Now, on to what I learned from this whole nightmare:

A. On Killing Mildew
  1. Do not attempt to wipe off the mildew with a rag right away: the mildew will just release its spores into the air as soon as you do.  Instead, fill a spray bottle with some kind of cleaning solution and spray it onto the infested surface before wiping with a rag. 
  2. On effective cleaning solutions.  Baking soda mixed with liquid dishwashing detergent did not work well for me, as spots of mildew would reappear after only a couple of days.  Bleach seems to work better at killing mildew--of course, bleach is pretty harsh stuff so I'm sure you can't use it in every case.
  3. Wear a mask.
  4. Clean off mildew as soon as you spot it to keep it from spreading.  
B. On Preventing Mildew
  1. Keep things as clean and dust-free as possible. Apparently, mildew can subsist on dust particles, and given the, errr, not-too-clean state that my room was in when the rains happened, I'm not surprised it spread as much as it did.
  2. Use plastic storage containers when you can.  I find them pretty pricey, to be honest, but they do such a great job of keeping growth and critters out so I guess they're well worth the investment.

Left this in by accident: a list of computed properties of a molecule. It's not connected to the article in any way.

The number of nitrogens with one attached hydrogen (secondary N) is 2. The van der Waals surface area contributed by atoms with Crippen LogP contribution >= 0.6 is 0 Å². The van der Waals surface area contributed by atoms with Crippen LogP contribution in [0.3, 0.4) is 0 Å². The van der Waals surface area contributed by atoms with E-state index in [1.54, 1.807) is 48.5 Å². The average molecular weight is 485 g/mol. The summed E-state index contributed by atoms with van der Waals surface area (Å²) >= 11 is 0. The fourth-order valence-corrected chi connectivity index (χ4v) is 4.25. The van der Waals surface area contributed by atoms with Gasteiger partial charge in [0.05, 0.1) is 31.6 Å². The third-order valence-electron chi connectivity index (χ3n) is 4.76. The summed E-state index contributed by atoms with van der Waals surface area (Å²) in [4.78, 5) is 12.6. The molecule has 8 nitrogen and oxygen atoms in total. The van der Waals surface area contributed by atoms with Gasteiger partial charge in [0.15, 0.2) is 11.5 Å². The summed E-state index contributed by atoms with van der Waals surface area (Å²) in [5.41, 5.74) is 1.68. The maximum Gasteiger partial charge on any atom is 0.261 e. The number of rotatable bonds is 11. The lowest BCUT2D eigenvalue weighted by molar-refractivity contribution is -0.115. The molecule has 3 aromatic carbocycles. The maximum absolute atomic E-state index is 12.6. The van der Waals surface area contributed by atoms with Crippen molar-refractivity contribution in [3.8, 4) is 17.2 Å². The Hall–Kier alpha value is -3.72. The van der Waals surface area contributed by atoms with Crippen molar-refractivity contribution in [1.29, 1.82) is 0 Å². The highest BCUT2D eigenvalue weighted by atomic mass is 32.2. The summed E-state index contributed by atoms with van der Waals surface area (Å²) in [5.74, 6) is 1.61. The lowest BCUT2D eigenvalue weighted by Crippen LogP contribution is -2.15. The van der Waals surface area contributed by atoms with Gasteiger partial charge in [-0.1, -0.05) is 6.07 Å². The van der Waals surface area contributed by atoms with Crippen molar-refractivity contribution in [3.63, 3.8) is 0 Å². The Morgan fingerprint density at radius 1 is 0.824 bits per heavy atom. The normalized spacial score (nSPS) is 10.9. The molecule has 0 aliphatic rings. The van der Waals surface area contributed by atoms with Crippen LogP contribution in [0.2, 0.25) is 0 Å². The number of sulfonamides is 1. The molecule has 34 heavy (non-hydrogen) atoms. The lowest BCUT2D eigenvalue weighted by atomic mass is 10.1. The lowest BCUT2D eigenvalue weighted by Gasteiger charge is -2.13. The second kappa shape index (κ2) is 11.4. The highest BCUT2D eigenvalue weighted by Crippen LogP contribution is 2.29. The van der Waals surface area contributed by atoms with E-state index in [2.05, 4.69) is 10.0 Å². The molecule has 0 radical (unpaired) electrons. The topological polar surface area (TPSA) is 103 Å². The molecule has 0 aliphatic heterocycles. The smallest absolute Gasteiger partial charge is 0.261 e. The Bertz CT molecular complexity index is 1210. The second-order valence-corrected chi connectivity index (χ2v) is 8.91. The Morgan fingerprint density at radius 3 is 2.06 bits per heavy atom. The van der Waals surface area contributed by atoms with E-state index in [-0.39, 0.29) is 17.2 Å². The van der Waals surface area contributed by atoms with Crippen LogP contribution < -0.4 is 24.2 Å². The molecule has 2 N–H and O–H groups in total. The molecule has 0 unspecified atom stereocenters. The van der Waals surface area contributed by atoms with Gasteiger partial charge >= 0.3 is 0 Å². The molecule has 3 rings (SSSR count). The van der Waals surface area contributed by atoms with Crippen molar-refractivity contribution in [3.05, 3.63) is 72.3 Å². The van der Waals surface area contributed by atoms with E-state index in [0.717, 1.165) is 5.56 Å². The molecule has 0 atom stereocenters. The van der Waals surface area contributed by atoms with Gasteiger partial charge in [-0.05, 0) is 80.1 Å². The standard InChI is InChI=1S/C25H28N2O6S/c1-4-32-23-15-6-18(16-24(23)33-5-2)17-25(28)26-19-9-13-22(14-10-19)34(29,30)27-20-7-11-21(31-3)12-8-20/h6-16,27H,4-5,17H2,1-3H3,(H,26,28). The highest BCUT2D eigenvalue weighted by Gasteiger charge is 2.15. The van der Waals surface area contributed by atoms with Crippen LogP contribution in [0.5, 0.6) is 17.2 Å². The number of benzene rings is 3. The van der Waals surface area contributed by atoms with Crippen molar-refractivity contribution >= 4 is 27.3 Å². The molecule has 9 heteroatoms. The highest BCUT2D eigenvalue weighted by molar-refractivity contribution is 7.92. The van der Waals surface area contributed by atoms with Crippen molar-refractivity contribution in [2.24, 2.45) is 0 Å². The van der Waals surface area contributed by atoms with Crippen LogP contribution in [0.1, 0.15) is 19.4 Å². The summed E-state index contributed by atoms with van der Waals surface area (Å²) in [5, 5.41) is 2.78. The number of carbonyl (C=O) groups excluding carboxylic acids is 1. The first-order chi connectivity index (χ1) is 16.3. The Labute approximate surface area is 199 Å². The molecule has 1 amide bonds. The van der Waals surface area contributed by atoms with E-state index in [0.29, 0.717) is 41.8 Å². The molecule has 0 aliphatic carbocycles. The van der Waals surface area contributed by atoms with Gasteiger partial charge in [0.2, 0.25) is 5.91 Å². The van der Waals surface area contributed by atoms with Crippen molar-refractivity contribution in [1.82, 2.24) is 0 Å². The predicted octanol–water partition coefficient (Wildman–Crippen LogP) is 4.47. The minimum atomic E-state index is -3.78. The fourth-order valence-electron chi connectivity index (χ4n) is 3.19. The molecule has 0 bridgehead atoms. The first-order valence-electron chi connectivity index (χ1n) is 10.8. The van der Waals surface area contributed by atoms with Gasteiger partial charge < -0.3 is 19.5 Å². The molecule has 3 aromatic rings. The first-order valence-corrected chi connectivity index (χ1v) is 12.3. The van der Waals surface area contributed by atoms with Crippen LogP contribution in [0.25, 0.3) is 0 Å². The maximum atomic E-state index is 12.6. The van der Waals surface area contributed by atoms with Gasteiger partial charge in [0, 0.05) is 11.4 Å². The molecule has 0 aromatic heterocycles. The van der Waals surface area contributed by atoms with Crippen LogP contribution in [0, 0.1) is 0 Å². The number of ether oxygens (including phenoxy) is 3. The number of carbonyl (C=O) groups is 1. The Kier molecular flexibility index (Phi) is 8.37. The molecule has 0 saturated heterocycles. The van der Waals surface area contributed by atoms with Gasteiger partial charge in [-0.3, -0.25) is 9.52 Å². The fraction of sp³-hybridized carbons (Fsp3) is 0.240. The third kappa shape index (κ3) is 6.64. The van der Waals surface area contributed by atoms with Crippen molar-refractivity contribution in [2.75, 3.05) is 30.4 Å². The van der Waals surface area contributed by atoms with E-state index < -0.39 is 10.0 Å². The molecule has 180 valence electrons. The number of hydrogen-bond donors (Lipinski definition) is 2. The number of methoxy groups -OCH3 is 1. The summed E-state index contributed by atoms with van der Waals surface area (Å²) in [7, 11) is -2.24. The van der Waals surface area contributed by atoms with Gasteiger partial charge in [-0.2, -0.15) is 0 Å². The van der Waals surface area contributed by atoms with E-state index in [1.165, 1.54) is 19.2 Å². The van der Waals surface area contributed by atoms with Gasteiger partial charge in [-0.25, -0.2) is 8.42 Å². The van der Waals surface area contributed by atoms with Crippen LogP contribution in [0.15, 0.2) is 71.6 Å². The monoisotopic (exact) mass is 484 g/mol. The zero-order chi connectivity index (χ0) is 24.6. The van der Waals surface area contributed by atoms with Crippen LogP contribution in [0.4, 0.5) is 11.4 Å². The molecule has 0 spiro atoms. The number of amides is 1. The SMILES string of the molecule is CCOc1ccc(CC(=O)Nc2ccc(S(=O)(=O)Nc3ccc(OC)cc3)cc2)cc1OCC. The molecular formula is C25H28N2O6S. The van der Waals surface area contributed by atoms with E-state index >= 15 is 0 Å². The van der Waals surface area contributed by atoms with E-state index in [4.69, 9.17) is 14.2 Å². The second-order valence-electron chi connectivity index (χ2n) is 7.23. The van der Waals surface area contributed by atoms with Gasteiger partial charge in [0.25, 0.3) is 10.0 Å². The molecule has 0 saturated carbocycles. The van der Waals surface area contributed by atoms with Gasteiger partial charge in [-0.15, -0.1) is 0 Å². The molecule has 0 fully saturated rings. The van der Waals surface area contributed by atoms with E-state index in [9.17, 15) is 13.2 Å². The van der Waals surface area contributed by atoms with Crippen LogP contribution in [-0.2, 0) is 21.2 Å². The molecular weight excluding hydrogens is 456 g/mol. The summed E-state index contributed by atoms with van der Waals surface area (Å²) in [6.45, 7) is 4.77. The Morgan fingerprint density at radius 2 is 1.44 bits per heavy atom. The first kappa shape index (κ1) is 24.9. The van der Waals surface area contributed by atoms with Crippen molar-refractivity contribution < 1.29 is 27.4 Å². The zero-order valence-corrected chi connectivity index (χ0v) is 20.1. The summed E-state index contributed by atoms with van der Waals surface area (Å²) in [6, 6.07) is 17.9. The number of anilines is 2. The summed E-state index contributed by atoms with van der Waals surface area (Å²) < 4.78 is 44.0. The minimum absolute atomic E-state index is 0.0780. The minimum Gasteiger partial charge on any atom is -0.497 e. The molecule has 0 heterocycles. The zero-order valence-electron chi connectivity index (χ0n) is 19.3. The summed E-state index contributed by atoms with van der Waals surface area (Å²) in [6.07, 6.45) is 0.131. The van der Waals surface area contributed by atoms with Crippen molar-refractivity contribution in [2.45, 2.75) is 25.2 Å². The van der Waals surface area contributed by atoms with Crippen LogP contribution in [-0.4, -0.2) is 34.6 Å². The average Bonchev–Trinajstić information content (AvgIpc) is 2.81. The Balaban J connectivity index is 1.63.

3. Open up your windows and let the sunshine in!  Since fresh air is drier than stale air, this helps reduce the moisture in the atmosphere of your room. 
  4. For crafters: keep yarn in plastic bags.  If you're like me and you like to buy hoard clothes from thrift shops with the intention of repurposing them, make sure to wash articles right away.  I have an awful suspicion that the mildew that infested my room was a foreign species that lived on, yes, one of the items I thrifted and left lying around my room.
So anyway, I think I've gone about 200 words over the acceptable length for a blog post, and if you're still there, dear reader, I thank you for bearing with my drivel and wish you a most happy, hygienic, mildew-free existence.

And that's it for now. 

Some Articles on Typhoon Gener: